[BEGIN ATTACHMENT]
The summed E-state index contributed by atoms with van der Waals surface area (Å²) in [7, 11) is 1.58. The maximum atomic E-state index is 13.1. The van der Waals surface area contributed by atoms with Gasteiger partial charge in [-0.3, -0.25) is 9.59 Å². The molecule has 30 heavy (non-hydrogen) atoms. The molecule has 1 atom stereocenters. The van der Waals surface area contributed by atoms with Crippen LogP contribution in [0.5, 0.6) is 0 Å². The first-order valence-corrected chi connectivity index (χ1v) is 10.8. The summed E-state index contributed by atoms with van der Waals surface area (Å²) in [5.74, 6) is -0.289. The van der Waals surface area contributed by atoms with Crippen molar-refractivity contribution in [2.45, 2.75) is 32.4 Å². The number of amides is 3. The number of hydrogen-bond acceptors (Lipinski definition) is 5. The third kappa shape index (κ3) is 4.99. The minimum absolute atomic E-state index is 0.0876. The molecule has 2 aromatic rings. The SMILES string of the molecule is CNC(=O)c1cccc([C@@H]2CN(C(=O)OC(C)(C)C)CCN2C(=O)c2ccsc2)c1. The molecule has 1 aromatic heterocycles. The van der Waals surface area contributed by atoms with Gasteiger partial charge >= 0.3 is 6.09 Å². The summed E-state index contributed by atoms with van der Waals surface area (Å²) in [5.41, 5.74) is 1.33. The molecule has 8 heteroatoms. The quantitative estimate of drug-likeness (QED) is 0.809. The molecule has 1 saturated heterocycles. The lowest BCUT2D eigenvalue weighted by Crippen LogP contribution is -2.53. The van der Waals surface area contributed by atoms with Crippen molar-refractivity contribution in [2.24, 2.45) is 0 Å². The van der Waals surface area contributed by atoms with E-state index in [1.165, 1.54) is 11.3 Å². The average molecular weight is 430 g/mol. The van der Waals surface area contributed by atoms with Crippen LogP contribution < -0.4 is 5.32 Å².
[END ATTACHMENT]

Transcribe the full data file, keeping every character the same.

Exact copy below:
The summed E-state index contributed by atoms with van der Waals surface area (Å²) in [7, 11) is 1.58. The maximum atomic E-state index is 13.1. The van der Waals surface area contributed by atoms with Gasteiger partial charge in [-0.3, -0.25) is 9.59 Å². The molecule has 30 heavy (non-hydrogen) atoms. The molecule has 1 atom stereocenters. The van der Waals surface area contributed by atoms with Crippen LogP contribution in [0.5, 0.6) is 0 Å². The first-order valence-corrected chi connectivity index (χ1v) is 10.8. The summed E-state index contributed by atoms with van der Waals surface area (Å²) in [5.74, 6) is -0.289. The van der Waals surface area contributed by atoms with Crippen molar-refractivity contribution in [2.45, 2.75) is 32.4 Å². The number of amides is 3. The number of hydrogen-bond acceptors (Lipinski definition) is 5. The third kappa shape index (κ3) is 4.99. The minimum absolute atomic E-state index is 0.0876. The molecule has 2 aromatic rings. The SMILES string of the molecule is CNC(=O)c1cccc([C@@H]2CN(C(=O)OC(C)(C)C)CCN2C(=O)c2ccsc2)c1. The molecule has 1 aromatic heterocycles. The van der Waals surface area contributed by atoms with Gasteiger partial charge >= 0.3 is 6.09 Å². The summed E-state index contributed by atoms with van der Waals surface area (Å²) in [5.41, 5.74) is 1.33. The molecule has 8 heteroatoms. The quantitative estimate of drug-likeness (QED) is 0.809. The molecule has 1 saturated heterocycles. The lowest BCUT2D eigenvalue weighted by Crippen LogP contribution is -2.53. The van der Waals surface area contributed by atoms with Crippen molar-refractivity contribution in [2.24, 2.45) is 0 Å². The van der Waals surface area contributed by atoms with E-state index in [1.165, 1.54) is 11.3 Å². The average molecular weight is 430 g/mol. The van der Waals surface area contributed by atoms with Crippen LogP contribution < -0.4 is 5.32 Å².